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Original Title:

South Korea 2011


Hwang Dong-hyeok

Gong Yoo
Jeong Yu-mi
Kim Hyeon-soo
Jeong In-seo
Baek Seung-hwan
Jang Gwang
Kim Ji-yeong
Park Hye-jin

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aka The Crucible

Story: Teacher Kang In-ho (Gong Yoo) comes to a small town in which he is to teach at a school for the hearing impaired. His wife has died and so the only one he has left is his daughter who his mother currently looks after. Kang soon realizes that something isn't right at his new school. The pupils act strange, especially the girl Yeon-do (Kim Hyeon-soo). The teacher finds out that not only she but the mentally slightly retarded Yoo-ri (Jeong In-seo) and the boy Min-soo (Baek Seung-hwan), who has lost his brother a few days before, are abused by their teachers. During some of those incidents Kang is even present. But when he eventually finds out that the children have been raped on several occasions, too, among the perpetrators also being the school principal (Jang Gwang), he asks his new friend Yoo-jin (Jeong Yu-mi) for help, who is working in the human rights department. The two are constantly meeting the limits of what they can do and no one seems to be seriously interested in dealing with the case until the media picks it up.

Review: There aren't many films which achieve that viewers out of popular outrage are putting so much pressure on the government that a case is reopened. "Silenced" did exactly that. The movie is based on Gong Ji-young's novel which describes the true events at a school for the hearing impaired in Gwangju. Although the culprits were put on trial and were sentenced, the degree of penalty is completely disproportionate to the nature of the crime. "Silenced" effectively shows the outrageous injustice of a system that makes people with a lot of influence and the right connections untouchable. Corruption is still a huge problem in South Korea and so money seems to make everything possible. Aside from showing the torment the several individuals had to endure the director accordingly works on a sociocritical level as well.

The film starts in a foggy town and at a school that is located in a rather secluded area. This already creates an atmosphere of reticency and dark secrets. That the pupils are all behaving very odd also adds to the creepiness of the movie. Something horrible must have happened at the school or is still happening. When the secret is disclosed and the movie's events are relocated into a court room this by no means lessens the extent of horrid acts standing in the center of "Silenced". It is pretty obvious from the getgo that the hearing impaired children aren't just beaten but sexually abused as well, but the the pretty graphic depiction in the movie makes you just realize the true torment the children have been exposed to for years.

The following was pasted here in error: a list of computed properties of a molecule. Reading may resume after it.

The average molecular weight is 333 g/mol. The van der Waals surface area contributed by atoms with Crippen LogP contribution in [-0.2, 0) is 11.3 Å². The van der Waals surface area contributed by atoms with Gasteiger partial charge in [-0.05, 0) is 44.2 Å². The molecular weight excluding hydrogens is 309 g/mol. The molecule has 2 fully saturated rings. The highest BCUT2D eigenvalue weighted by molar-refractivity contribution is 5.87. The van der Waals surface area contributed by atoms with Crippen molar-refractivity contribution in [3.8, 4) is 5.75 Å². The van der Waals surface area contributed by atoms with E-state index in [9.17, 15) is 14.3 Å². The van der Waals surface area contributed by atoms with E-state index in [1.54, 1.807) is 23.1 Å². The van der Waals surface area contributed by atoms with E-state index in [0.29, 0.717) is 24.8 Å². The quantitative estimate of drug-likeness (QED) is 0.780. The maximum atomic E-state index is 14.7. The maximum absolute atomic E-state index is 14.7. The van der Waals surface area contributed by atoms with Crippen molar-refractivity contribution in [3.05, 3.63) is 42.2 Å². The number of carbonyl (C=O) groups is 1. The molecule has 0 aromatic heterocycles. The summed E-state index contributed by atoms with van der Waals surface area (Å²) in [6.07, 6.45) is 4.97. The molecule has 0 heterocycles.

Of course you might state that it is unnecessary to show a man standing over a child with his pants down, but this provocative approach of the director without a doubt is successful, because as the film progresses an extreme amount of anger and hate is building up in the viewer towards the culprits and the unfair system of justice. This surely aren't scenes you would expect to see in a Hollywood drama and you also have to wonder whether the child actors are really supposed to play such scenes...
When it becomes clear what kind of crime has been committed the teacher and his new friend bring this case to court. But first they over and over again run against brick walls since no one wants to help them. The police is corrupt and apart from them the principal in general seems to have bought the right to do what he wants at his school.

Luckily, the media can put enough pressure on the officials to take the principal and two co-perpetrators to court. But that's when we really get to know what good connections can get you. Those who have made it to the top in Korean society are apparently allowed to act outside the law and get away with it. In-ho doesn't give up, though, and the children, more than anyone else Yeon-do, are smart enough to pose a thread to the principal after all. The scenes in the court are also not taking away anything from the film's tension factor as it is often the case with court movies, but instead they work with the story and the drama in more detail. After it has become obvious that the children have been sexually abused for years, there was the risk that the movie wouldn't go anywhere afterwards, but fortunately that's not the case.

"Silenced" is carried by its story and the fantastic child actors. Actor Gong Yoo ("Coffee Prince", "My Tutor Friend") is playing a rather empty sheet who lacks colors on a character level. The teacher seems to be mute himself at first when it comes to injustice he witnesses with his very own eyes, and by that he isn't really different from any other average Korean, or at least so it seems. But in a very effectively shot scene another teacher pushes things over the brink and the silent teacher becomes the guardian of the children. Still, he remains a character that needs elaboration as does his partner Yoo-jin. However, director Hwang Dong-hyeok ("My Father") knows very well how to make his pictures do the talking for them. The movie's subject is profound and is emotionally very disturbing. The raw and critical illumination of Korean society's deficiencies filmed on the basis of the suffering of individual characters and also the added fact that all of this is based on a true story makes "Silenced" an extraordinary drama.

(Author: Manfred Selzer)
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